In November of last year, I decided to flip through my journal. I came across this entry: “I believe in love.”
Really and truly. That’s the exact sentence that I wrote in my journal about two years ago. And I’m not just saying that because I’m now writing for I Believe in Love. Promise.
Here’s the rest of the paragraph: “I am obsessed with love. I am a hopeless romantic and believe that God has planned the most incredible human love story that I have ever heard.”
Since I started journaling in middle school (albeit on and off), most of the situations and people I’ve vented about have been related to relationships. I love romance stories. My dad always grumbled when it was my turn to pick a movie for family night, since I would without a doubt pick something with a lot of kissing.
Now, there’s nothing wrong with some romance stories. But I began to believe in romance stories that just didn’t match up with reality. From the time I was a teenager until I wrote that journal entry, I spent most of my time making poor decisions in my relationships because of the lies about love that I believed.
False love stories told me that it was okay to have sex without guarantee of any sort of commitment, let alone marriage. After all, most of the time sex leads to marriage in books and movies. Right? Except it never did for me.
False love stories told me that love was easy, that it would solve all my problems.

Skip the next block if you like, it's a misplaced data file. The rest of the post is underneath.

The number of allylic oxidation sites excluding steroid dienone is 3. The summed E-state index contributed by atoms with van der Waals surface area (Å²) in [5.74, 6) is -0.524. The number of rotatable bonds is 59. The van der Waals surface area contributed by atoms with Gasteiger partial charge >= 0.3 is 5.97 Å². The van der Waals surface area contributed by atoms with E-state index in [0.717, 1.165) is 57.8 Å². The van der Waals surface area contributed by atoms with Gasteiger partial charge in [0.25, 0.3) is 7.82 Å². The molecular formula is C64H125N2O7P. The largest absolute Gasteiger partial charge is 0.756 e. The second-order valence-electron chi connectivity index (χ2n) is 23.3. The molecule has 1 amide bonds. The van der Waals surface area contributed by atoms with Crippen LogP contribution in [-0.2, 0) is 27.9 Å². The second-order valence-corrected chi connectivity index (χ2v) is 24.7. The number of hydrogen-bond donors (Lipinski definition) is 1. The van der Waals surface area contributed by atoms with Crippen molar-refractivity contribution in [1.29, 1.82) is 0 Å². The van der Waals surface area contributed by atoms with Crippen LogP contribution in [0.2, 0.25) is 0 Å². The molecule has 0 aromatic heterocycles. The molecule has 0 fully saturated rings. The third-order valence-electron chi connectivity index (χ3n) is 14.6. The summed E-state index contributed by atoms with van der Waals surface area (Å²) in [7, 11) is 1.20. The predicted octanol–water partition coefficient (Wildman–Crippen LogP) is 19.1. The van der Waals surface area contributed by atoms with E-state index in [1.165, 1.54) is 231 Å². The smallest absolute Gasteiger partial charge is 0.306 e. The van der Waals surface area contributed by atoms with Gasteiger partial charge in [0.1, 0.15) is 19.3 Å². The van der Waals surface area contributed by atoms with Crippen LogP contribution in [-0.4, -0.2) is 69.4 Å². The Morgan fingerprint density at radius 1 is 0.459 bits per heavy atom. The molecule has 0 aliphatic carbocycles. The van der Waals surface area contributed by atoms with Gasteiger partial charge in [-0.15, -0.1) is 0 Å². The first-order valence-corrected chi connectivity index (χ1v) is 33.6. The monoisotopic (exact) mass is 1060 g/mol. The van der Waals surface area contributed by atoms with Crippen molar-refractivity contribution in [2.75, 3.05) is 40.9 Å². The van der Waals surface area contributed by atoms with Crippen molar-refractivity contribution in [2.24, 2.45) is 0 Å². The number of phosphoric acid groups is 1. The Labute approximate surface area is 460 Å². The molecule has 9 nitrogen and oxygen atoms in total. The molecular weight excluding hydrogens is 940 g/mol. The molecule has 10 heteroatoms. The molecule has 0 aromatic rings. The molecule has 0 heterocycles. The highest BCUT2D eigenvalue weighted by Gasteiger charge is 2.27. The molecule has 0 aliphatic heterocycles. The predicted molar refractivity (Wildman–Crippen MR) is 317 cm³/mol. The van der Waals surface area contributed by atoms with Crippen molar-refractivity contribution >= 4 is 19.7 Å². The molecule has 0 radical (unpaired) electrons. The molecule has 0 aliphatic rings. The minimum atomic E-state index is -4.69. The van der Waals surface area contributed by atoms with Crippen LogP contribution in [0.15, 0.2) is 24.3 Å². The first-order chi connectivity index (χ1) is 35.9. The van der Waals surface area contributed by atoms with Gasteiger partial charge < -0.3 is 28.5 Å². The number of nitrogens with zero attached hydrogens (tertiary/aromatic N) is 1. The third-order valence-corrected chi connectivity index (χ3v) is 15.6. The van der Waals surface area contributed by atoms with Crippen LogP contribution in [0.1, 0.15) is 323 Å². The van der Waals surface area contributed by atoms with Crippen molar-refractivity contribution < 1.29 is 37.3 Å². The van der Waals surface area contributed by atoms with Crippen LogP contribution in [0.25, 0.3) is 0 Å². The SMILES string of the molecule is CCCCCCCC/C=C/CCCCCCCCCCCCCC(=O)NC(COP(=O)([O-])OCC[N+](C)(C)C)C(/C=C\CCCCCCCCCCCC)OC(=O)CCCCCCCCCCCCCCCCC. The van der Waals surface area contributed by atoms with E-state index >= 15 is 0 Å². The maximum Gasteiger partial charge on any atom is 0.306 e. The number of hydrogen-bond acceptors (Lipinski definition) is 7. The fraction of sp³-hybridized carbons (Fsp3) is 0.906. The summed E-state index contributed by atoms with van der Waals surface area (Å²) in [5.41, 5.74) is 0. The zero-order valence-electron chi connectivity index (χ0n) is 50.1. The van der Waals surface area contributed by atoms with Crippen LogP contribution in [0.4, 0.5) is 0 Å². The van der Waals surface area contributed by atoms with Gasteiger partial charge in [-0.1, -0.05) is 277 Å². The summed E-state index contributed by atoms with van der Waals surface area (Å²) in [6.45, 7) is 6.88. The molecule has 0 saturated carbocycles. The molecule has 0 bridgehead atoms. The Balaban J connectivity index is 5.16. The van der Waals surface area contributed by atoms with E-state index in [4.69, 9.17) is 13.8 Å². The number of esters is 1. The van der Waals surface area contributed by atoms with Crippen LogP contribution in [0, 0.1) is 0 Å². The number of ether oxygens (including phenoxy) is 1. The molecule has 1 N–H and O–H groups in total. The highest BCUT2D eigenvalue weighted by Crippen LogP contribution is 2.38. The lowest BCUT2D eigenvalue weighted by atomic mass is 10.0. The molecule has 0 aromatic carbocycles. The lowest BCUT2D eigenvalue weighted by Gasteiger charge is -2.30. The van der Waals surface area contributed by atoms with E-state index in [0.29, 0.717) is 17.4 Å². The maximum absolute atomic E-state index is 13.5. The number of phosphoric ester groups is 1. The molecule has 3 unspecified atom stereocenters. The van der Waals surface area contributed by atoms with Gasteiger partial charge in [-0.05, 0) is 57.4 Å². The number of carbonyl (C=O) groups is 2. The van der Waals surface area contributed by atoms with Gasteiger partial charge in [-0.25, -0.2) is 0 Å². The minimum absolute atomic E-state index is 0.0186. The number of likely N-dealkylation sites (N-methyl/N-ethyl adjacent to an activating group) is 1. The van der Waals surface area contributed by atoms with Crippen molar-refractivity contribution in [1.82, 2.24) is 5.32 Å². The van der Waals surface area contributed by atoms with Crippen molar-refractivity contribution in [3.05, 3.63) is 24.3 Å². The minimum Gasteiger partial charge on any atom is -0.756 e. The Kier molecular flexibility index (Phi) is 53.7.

Except I still had highs and lows in all of my life, no matter which relationship I was in.
I kept following the formula provided for me in the media, and it never turned out well.
At one point in graduate school, I had a one night stand. There was an emptiness inside of me, and I was using physical intimacy to try to fill it. But after that sexual experience, I was still sad. In fact, I was even sadder because I felt even emptier.
That was my wakeup call. I finally knew that the love stories I had devoured had warped my perception of love and sex enough that it was negatively impacting my own wellbeing—emotional AND physical. I called a therapist as soon as I got into my own bed in my own home.
In therapy, I began to recognize that I suffered from anxiety and depression. I finally knew that fear and doubt and worry would always be a part of my life—even if I was in love. My expectations of perfection, like the idealistic romances I consume, were just not realistic.
Slowly but surely, my view of love began to change. Enough that by the time I wrote about love in that journal entry, I had this to say: “I guess it’s just that with my One I will be able to express these [fears and worries and doubts] and still feel safe and secure in the uncertainty.”
I started dating my now-fiancé a few months after I scribbled this down. A month after I re-read these words, he got down on one knee and ask me to spend the rest of my life with him. I said yes because he was the only man with whom I had been able to share everything—the good, the bad, and the incredibly ugly. I can express all of my uncertainties with him because I feel safe and secure in his love. I know he loves me. That’s one of the few things in life I can be certain about.
I still read and watch love stories. But I’ve learned to discern what’s true about those love stories and what’s just a fantasy.
I’ll wrap up this post by sharing the final pieces of that journal entry: “I want a love story…that works because we fight for it. Because we fight for each other.”
That’s the biggest thing I’ve learned about love. True love isn’t always easy, but it is worth fighting for. That’s the one thing those romances got right: Love is real. And I believe in love because true love has given me the strength to keep fighting.
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